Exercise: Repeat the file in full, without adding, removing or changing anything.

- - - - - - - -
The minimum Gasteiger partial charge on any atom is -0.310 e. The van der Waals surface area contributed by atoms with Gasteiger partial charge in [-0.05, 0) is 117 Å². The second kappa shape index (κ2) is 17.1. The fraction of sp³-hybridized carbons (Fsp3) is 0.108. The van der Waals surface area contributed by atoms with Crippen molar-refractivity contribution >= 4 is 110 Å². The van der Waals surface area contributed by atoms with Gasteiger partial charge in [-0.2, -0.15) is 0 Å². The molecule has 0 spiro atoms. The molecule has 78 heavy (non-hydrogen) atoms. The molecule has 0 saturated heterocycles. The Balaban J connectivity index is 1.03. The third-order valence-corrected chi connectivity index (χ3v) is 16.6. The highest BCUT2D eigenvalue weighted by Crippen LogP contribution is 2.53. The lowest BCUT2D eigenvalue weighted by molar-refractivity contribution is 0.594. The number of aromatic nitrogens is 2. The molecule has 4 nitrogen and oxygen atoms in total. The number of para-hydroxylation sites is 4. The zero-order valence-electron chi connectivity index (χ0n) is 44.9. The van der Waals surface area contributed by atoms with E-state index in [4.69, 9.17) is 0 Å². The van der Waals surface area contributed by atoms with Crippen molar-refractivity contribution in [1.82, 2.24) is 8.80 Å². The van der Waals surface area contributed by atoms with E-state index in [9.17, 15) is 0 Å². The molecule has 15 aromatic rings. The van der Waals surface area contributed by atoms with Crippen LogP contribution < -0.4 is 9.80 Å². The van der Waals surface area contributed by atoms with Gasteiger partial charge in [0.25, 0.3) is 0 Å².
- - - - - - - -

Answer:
The minimum Gasteiger partial charge on any atom is -0.310 e. The van der Waals surface area contributed by atoms with Gasteiger partial charge in [-0.05, 0) is 117 Å². The second kappa shape index (κ2) is 17.1. The fraction of sp³-hybridized carbons (Fsp3) is 0.108. The van der Waals surface area contributed by atoms with Crippen molar-refractivity contribution >= 4 is 110 Å². The van der Waals surface area contributed by atoms with Gasteiger partial charge in [-0.2, -0.15) is 0 Å². The molecule has 0 spiro atoms. The molecule has 78 heavy (non-hydrogen) atoms. The molecule has 0 saturated heterocycles. The Balaban J connectivity index is 1.03. The third-order valence-corrected chi connectivity index (χ3v) is 16.6. The highest BCUT2D eigenvalue weighted by Crippen LogP contribution is 2.53. The lowest BCUT2D eigenvalue weighted by molar-refractivity contribution is 0.594. The number of aromatic nitrogens is 2. The molecule has 4 nitrogen and oxygen atoms in total. The number of para-hydroxylation sites is 4. The zero-order valence-electron chi connectivity index (χ0n) is 44.9. The van der Waals surface area contributed by atoms with E-state index in [4.69, 9.17) is 0 Å². The van der Waals surface area contributed by atoms with Crippen molar-refractivity contribution in [1.82, 2.24) is 8.80 Å². The van der Waals surface area contributed by atoms with E-state index in [9.17, 15) is 0 Å². The molecule has 15 aromatic rings. The van der Waals surface area contributed by atoms with Crippen LogP contribution < -0.4 is 9.80 Å². The van der Waals surface area contributed by atoms with Gasteiger partial charge in [0.25, 0.3) is 0 Å².